Yesterday’s national accounts for the September quarter are the most important pieces of economic data this year, and for all the wrong reasons.
Overall, the economy grew by just 0.3% in the September quarter, bringing annual growth down to 2.8% in seasonally adjusted terms. The 0.3% result was the weakest growth since the negative result of September 2016, hurt by weak business inventory growth, which was nearly flat in the quarter and hacked 0.3% off the GDP result, and a fall in household spending. What household expenditure there was was fuelled by another decrease in the savings rate, while government expenditure helped prop up growth, along with a net export contribution.
Several big issues lurk in the data.
One is wage stagnation. There are three major economic policy challenges that the Coalition is simply unable to deal with: climate change, and the separate but related issue of energy, and five years of dormant wages growth. It literally has no policy on any of these issues, beyond silly rhetoric and hope. The September quarter data show just how much wage stagnation is weighing down the economy: average compensation per employee grew by just 0.2% in the quarter, the lowest level since early 2017, and well down on the 0.5% growth workers “enjoyed” in the September 2017 quarter.
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That’s why the limited growth in household spending came from lower savings rates, and working families have been cutting that for years now (and lower wages growth means more profits for big business — the profit share of income rose in the quarter to its highest level since 2012). Neither the government nor business has any idea what to do about this huge anchor on economic growth. Some retailers have the hide to complain about poor wages growth hurting sales, when retailers are the most vocal opponents of wage rises and the worst wage thieves in the country.
The second issue is, not merely has the Reserve Bank been right to keep rates low — despite the likes of Michael Stutchbury, Warwick McKibbin and Warren Hogan demanding punitive rate rises — but there’s now a real chance that the next interest rate movement will be down, not up. The RBA’s view of the economy appears to have been too rosy. Buried in yesterday’s data is a series of downward revisions from initially reported data in previous quarters: the June quarter annual growth rate was 3%, not the initially reported 3.4%. The reported March quarter growth rate of 3.1% was actually 2.9%. December’s 2.4% was 2.3%. And the 2.8% of the September quarter is a far cry from the RBA’s predicted 3.5% growth this year and 2019 — on which basis it was holding rates steady.
The AMP’s chief economist Shane Oliver has been more bearish on the RBA than most economists for a while, seeing a rate rise as not happening until 2020, and suggesting a cut was a possibility. He wrote yesterday “given the combination of falling house prices, tightening credit conditions and constrained growth which will keep wages growth weak and inflation below target we are changing our view on the RBA from being one of rates on hold out to second half of 2020 to now seeing the next move being a rate cut. However, with the RBA still seeing the next move as being up it will take them a while to change their thinking so we don’t see rates being cut until second half next year.”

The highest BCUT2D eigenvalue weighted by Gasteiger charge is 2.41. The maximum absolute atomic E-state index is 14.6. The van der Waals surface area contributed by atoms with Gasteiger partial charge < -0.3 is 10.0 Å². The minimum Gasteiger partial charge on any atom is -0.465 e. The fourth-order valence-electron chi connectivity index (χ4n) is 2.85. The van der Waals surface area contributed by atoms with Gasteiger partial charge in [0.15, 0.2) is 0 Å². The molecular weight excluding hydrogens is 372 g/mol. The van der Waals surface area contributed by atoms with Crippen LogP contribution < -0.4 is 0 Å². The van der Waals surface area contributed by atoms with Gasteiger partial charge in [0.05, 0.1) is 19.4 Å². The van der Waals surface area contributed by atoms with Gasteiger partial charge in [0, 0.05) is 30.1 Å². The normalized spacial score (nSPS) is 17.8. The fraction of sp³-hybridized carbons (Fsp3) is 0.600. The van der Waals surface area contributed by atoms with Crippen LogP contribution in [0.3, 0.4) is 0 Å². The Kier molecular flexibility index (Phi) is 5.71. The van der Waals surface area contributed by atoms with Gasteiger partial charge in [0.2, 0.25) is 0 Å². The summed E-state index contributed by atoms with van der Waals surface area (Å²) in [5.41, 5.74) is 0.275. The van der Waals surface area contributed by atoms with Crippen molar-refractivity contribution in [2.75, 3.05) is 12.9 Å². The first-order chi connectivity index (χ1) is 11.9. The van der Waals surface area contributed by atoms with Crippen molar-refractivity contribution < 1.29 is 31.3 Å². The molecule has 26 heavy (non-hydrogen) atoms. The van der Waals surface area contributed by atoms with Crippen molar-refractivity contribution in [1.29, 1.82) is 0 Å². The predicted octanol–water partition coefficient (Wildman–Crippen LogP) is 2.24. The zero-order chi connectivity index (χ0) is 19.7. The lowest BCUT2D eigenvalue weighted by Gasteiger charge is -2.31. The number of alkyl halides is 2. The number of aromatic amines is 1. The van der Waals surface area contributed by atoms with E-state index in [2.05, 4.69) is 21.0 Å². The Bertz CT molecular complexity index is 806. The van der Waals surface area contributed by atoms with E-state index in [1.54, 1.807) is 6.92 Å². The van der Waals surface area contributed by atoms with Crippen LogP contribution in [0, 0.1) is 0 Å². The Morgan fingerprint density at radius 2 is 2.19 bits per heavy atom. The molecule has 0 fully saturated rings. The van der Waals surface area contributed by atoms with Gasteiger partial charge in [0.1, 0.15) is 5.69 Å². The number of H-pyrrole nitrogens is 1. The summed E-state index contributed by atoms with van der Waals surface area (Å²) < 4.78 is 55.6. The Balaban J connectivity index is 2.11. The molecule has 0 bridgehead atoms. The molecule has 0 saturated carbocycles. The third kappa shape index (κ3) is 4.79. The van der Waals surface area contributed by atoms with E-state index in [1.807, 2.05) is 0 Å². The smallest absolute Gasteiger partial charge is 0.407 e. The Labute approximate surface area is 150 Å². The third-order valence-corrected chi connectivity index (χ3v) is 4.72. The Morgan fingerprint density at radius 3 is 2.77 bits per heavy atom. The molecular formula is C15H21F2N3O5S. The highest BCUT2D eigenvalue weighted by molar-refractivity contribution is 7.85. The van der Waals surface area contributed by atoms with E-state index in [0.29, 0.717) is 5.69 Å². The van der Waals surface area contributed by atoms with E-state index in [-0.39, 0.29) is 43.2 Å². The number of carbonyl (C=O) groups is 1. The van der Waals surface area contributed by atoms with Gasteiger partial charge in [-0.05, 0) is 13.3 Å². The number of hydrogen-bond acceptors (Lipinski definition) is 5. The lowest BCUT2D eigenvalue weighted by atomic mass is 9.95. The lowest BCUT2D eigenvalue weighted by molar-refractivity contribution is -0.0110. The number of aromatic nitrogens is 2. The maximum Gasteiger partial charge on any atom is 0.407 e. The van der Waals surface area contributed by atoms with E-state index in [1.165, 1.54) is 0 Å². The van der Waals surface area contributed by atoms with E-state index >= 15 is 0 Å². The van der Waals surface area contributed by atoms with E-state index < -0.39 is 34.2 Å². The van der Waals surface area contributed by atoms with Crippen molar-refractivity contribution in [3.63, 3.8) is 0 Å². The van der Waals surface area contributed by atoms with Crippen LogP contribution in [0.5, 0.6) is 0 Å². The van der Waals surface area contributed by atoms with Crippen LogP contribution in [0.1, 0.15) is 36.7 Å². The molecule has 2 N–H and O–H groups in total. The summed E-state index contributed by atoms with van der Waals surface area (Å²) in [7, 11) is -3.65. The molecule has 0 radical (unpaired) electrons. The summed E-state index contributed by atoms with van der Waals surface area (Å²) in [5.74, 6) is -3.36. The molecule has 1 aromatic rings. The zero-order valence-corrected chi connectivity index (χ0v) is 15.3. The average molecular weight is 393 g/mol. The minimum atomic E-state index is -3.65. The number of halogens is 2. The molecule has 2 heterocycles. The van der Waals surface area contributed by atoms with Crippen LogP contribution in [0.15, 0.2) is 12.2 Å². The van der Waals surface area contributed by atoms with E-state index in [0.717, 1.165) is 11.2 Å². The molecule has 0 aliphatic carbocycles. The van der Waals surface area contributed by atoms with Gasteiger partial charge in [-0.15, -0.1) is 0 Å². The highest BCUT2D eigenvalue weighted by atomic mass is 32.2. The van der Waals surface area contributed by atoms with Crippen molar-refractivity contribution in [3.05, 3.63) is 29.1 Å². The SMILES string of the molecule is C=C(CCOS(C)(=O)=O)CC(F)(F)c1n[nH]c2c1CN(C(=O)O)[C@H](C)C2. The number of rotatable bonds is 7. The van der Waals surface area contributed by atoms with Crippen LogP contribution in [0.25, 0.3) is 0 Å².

And a third issue — one of perceptions. According to the ABS, government expenditure was crucial in fuelling growth in the quarter. A particular kind of spending: “National non-defence (2.0%) was the main contributor to growth, due to increases in social benefits to households from continued government spending on disability, health and aged care services.” The health and social assistance sector was a key source of growth in the September quarter.
But we also know from employment data that the sector — long Australia’s biggest employer — has been the biggest driver of our strong jobs growth over most of the last two years. And in turn that has meant that what little wages growth there has been in Australia has been mainly in the health and social assistance sector. In fact, health and social assistance has seen the strongest wages growth every quarter going back to March 2016, when it was a close second.
So at the moment we’re relying on health and social assistance — not just hospitals and doctors, but aged care, the burgeoning NDIS, and child care — for much of our impetus in economic growth, jobs growth and wages growth. It’s a very different economy that the one we see portrayed in the media and by politicians.